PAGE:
result that is considered unlikely (viz. the falsity of RH), implies that

there is a property which holds of all minute numbers but does not hold for all

numbers.

Minuteness can make a difference.

What about the seeming confidence that number theorists have in the truth of

GC?

Echeverria discusses the important role played by Cantor's publication, in

1894, of a table of values of the Goldbach partition function, G(n), for n = 2

to 1,000 (Echeverria 1996,29–30).

The partition function measures the number of distinct ways in which a given

(even) number can be expressed as the sum of two primes.

Thus G(4) = 1, G(6) = 1, G(8) = 1, G(10) = 2, etc.

This shift of focus onto the partition function coincided with a dramatic

increase in mathematicians' confidence in GC.

What became apparent from Cantor's work is that G(n) tends to increase as n

increases.

Note that what GC amounts to in this context is that G(n) never takes the value

0 (for any even n greater than 2).

The overwhelming impression made by data on the partition function is that it

is highly unlikely for GC to fail for some large n. For example, for numbers

on the order of 100,000, there is always at least 500 distinct ways to express

each even number as the sum of two primes!

However, as it stands these results are purely heuristic.

The thirty years following Cantor's publication of his table of values

(described by Echeverria as the "2nd period" of research into GC) saw numerous

attempts to find an analytic expression for G(n).

If this could be done then it would presumably be comparatively straightforward

to prove that this analytic function never takes the value 0 (Echeverria 1996,

31).

By around 1921, pessimism about the chances of finding such an expression led

to a change of emphasis, and mathematicians started directing their attention

to trying to find lower bounds for G(n).

This too has proved unsuccessful, at least to date.

Thus consideration of the partition function has not brought a proof of GC any

closer.

However it does allow us to give an interesting twist to the argument of the

previous section.

The graph suggests that the hardest test cases for GC are likely to occur among

the smallest numbers; hence the inductive sample for GC is biased, but it is

biased against the chances of GC.

Mathematicians' confidence in the truth of GC is not based purely on

enumerative INDUCTION (Yes, Popper, there is such a thing in analytic

mathematics! and successful too!).

The values taken by the partition function indicate that the sample of positive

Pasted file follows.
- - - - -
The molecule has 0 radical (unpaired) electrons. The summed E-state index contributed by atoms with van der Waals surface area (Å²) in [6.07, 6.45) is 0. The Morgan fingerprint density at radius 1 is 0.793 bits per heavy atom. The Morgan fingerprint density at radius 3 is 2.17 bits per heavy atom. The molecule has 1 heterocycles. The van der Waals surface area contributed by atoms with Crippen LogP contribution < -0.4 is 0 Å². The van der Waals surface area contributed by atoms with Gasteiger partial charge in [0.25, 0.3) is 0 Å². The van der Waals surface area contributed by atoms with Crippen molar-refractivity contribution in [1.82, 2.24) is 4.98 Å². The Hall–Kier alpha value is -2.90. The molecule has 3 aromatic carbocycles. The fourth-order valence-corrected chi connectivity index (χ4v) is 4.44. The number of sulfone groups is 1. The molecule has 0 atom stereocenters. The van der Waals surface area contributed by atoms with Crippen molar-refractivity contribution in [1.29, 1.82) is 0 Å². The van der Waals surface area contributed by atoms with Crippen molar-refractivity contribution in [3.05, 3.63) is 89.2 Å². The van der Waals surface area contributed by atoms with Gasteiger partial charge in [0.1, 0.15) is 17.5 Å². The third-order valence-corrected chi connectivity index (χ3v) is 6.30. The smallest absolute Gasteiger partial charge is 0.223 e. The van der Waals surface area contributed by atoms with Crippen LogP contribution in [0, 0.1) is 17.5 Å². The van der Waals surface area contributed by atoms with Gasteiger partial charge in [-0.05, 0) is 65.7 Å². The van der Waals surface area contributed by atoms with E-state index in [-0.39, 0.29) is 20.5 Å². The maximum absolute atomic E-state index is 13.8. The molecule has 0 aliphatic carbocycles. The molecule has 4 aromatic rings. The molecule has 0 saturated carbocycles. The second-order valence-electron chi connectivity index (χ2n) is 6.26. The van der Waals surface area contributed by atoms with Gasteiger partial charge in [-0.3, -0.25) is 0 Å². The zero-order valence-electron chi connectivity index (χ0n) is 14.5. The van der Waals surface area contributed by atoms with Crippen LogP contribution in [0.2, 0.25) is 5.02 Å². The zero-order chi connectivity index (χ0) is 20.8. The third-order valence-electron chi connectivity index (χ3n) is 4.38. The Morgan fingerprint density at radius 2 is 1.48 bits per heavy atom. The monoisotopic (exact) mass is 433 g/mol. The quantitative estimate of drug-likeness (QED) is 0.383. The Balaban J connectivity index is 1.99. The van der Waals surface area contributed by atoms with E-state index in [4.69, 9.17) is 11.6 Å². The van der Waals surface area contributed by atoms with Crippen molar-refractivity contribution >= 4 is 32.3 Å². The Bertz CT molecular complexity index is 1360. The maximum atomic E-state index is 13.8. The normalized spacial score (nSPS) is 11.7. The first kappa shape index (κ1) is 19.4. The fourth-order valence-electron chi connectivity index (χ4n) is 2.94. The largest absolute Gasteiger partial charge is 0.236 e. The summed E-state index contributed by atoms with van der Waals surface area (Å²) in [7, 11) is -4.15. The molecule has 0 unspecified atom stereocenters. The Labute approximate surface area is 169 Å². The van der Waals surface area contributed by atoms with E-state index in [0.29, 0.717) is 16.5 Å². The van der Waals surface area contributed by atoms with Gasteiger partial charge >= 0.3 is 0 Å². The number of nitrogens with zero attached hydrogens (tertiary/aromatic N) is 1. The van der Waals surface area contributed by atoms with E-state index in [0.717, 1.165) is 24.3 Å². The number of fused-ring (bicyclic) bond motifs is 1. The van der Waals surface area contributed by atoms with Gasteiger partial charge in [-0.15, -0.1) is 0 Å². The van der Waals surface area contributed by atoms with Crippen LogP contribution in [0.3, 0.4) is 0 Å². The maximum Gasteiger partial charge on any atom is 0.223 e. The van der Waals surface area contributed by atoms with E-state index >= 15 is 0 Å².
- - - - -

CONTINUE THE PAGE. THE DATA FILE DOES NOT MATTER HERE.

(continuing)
instances of GC is indeed biased, and biased samples do not—as a general

rule—lend much support to an hypothesis.

But in this particular case the nature of the bias makes the evidence stronger,

not weaker.

So it is possible to argue that enumerative induction is unjustified while

simultaneously agreeing that mathematicians are rational to believe GC on the

basis of the available evidence.

Note that there is a delicate balance to maintain here because evidence for

the behavior of the partition function is itself non-deductive.

However the impression that G(n) is likely to be bounded below by some

increasing analytic function is not based on enumerative induction per se, so

the justification—while non-deductive—is not circular.

The upshot of the above discussion, albeit based on a single case study, is

that mathematicians ought not to—and in general do not—give weight to

enumerative induction per se in the justification of mathematical claims.

To what extent enumerative induction plays a role in the discovery of new

hypotheses, or in the choice of what open problems mathematicians decide to

work on, is a separate issue which has not been addressed here.

More precisely, the thesis is in two parts:

(i) Enumerative induction ought not to increase confidence in universal

mathematical generalizations (over an infinite domain).

(ii) Enumerative induction does not (in general) lead mathematicians to be

more confident in the truth of the conclusion of such generalizations.

Pears, being a genius, knew his simile should motivate the Oxonian. Note that

it is a simile in that he writes: "like"; and as he notes, ain't it ironic

that, of all places, Russell had to publish his "Logical Atomism"

originally in "The Monist"? Couldn't he have chosen something like

"Divisibility Bi-Weekly" *or something*?

Cheers,

Speranza

------------------------------------------------------------------

To change your Lit-Ideas settings (subscribe/unsub, vacation on/off, digest

on/off), visit www.andreas.com/faq-lit-ideas.html

**References**:**[lit-ideas] popperian 1976***From:*Adriano Palma

- » [lit-ideas] popperian 1976 - Adriano Palma
- » [lit-ideas] Re: popperian 1976 - Donal McEvoy